You get the drift: use the web to both reclaim newspaper's central community role -- especially, but not only -- in times of crisis and to win loyal customers. The Tech Central idea can be applied, with differing nuances of course, to cars, real estate and many other jobs areas. Tech Central isn't a let's-take-advantage-of-all-this-Green-talk, with a single local/wire page a week. It is a new commitment and a chance to find new footing on shaky ground.
- Sales: Arguably, 2008 has been a watershed year for newspapers as some have managed to show online revenue growth, even as bundled classified sales hurt everyone's numbers. Those -- McClatchy, Hearst, New York Times, come to mind -- have been aggressively pursuing online-only sales. The Recovery offers local marketers unprecedented opportunity to gain and regain market share. Realtors, mortgage brokers, car dealers, builders and employers generally will be looking to the web to re-start their businesses. For local news sites, that means putting their online-only re-toolings into hyperdrive. Yes, it's about retrained staff. But, it's also about innovative ad products -- how can Yahoo's APT (and for Gannett, AOL's Platform A) power such products -- and flexible sales and marketing programs. As with more interactive products, as above, marketers want more ways to reach customers. Newspaper sites must offer them. Newspapers may need to get more flexible on pricing, moving to add more than CPM deals, and share some more of risk and reward, with more innovative CPA-like, lead-gen arrangements. Print plays a role, here, as special Recovery-oriented sections -- written as highly useful editorial, not advertorial -- become must-reads and circulated beyond paid circulation.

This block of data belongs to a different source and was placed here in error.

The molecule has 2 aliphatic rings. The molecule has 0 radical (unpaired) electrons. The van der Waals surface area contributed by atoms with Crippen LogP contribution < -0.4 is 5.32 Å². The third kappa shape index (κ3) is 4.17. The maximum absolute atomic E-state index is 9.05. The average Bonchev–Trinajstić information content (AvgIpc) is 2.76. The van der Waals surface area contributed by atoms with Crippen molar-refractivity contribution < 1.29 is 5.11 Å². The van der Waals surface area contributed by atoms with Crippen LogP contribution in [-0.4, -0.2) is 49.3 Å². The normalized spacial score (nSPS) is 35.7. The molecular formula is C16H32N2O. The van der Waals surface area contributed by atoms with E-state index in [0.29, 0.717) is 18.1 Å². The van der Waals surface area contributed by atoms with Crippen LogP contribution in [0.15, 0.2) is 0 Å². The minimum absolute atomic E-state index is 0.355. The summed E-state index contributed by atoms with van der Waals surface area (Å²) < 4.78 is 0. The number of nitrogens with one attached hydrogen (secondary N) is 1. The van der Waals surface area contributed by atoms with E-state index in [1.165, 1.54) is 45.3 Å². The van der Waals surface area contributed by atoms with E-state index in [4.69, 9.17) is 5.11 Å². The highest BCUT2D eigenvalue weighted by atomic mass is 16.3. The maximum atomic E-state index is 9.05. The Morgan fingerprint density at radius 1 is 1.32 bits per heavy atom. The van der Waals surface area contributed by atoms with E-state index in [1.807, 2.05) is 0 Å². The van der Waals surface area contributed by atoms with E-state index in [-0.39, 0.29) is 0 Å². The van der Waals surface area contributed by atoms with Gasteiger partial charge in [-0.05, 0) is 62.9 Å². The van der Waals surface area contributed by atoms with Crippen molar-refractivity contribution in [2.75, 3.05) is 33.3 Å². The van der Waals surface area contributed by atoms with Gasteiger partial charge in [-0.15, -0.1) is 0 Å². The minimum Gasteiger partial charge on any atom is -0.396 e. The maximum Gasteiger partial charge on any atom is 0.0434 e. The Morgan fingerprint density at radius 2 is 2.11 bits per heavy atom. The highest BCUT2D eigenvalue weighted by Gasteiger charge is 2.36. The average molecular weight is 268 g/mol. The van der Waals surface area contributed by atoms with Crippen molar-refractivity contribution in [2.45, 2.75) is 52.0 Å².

We've laughed, amid the recent pain, that the wider global economic meltdown has to some degree sheltered newspapers, which are now only a part of it. Laugh, or cry, the business of 2009 is to meet unprecedented times with unprecedented efforts.